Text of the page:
(Index A for links.)
This mythical mythology found among the Gnostics is thus a rather unique phenomenon. Rooted as it is in highly charged personal experience of deeper states of consciousness, it possesses qualities seldom found in traditional folklore and culturally conditioned mythologems. Unlike the latter, it is capable of conveying a considerable measure of its original quality, to which Jung and others have applied the term "numinous," carrying the power of a numen, or deity. Gnostic myths belong in a special category, and as such they possess a force capable of making an impact of unusual quality on the psyches of individuals. That most efficient popularizer of mythology, Joseph Campbell, has pointed out (largely by way of utilizing a preexisting analysis by Immanuel Kant) that the a priori realm of transcendence can relate itself to the temporal field of phenomenal appearances only by analogy, and that the instrument whereby this kind of analogy is expressed is the metaphor. This agency, which Campbell defined as "a psychologically affective image transparent to transcendence," most also be regarded as the true cornerstone of Gnostic myth. Gnosis, myth, and metaphor thus constitute the trinity of conscious instrumentalities whereby the realities glimpsed by the Gnostic seers were made available to mortals still aspiring to such seership. (pp. 104f)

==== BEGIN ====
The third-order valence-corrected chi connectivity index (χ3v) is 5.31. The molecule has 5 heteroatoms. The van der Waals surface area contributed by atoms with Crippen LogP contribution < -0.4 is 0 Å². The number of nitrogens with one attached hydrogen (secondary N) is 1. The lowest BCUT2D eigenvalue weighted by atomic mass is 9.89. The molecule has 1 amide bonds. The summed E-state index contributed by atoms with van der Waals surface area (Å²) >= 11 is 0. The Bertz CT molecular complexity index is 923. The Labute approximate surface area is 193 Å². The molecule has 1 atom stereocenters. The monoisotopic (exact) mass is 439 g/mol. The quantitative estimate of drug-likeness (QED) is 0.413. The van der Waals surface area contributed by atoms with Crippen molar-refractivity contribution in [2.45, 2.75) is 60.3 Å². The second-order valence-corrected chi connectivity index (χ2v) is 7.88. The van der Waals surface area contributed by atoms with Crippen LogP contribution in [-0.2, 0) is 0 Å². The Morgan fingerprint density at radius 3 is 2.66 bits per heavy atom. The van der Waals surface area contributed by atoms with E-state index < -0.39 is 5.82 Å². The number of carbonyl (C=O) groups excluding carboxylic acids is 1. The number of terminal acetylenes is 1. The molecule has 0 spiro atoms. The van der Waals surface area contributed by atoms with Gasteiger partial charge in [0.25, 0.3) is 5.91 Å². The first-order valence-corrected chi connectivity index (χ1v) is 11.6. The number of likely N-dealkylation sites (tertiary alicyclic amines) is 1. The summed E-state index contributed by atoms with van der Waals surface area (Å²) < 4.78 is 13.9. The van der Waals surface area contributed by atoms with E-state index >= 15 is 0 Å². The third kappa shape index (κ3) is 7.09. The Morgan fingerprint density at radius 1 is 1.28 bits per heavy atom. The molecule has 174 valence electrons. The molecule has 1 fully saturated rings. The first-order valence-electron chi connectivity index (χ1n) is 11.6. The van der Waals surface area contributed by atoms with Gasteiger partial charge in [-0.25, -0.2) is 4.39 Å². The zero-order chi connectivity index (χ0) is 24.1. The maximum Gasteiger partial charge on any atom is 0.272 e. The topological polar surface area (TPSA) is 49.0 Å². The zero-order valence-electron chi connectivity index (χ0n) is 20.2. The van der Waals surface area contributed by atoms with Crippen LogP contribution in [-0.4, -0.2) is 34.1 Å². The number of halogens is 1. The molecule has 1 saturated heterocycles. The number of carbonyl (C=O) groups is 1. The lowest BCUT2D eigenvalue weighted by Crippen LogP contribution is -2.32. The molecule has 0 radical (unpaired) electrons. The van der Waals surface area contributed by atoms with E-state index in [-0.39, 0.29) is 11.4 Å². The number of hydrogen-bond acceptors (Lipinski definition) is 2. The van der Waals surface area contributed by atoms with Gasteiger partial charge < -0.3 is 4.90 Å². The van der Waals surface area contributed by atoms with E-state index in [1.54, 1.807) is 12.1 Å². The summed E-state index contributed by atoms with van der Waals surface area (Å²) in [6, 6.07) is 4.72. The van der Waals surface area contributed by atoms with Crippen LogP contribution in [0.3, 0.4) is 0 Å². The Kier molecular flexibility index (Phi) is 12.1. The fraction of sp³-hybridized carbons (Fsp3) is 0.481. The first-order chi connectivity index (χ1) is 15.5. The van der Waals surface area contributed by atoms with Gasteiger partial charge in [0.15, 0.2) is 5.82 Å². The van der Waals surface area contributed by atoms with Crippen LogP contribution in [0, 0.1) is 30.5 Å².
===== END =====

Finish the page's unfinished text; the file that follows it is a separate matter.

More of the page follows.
Action and risk are essential to the Gnostic enterprise. Those who know run great risks, including the run of plunging into the abyss of loneliness and alienation. The Gnostic risk opens up the individual psyche to many adventures and may lead to opportunities for the precise of the kind of compassion that only wisdom is capable of manifesting. Despite the ever-recurring naive notions of many to right all the wrongs of existence by way of extraverted collective solutions alone (an effort worthy of demiurgic arrogance!), the crucible wherein compassion weds wisdom is erected in individuals one by one. Collective solutions are in reality no solutions at all, for the true vehicle of life, the offspring of Our Lady Wisdom, is the individual. Those favored by the grace of Sophia may devote their lives to offering active service in the public arena, or, again, they may simply bring the compassionate light of Sophia to bear upon the private human tasks of their daily lives. In all instances, however, they might consider the concluding words written by Miguel de Unamuno in his Tragic Sense of Life: "And may God deny you peace but give you glory." (pp. 115f)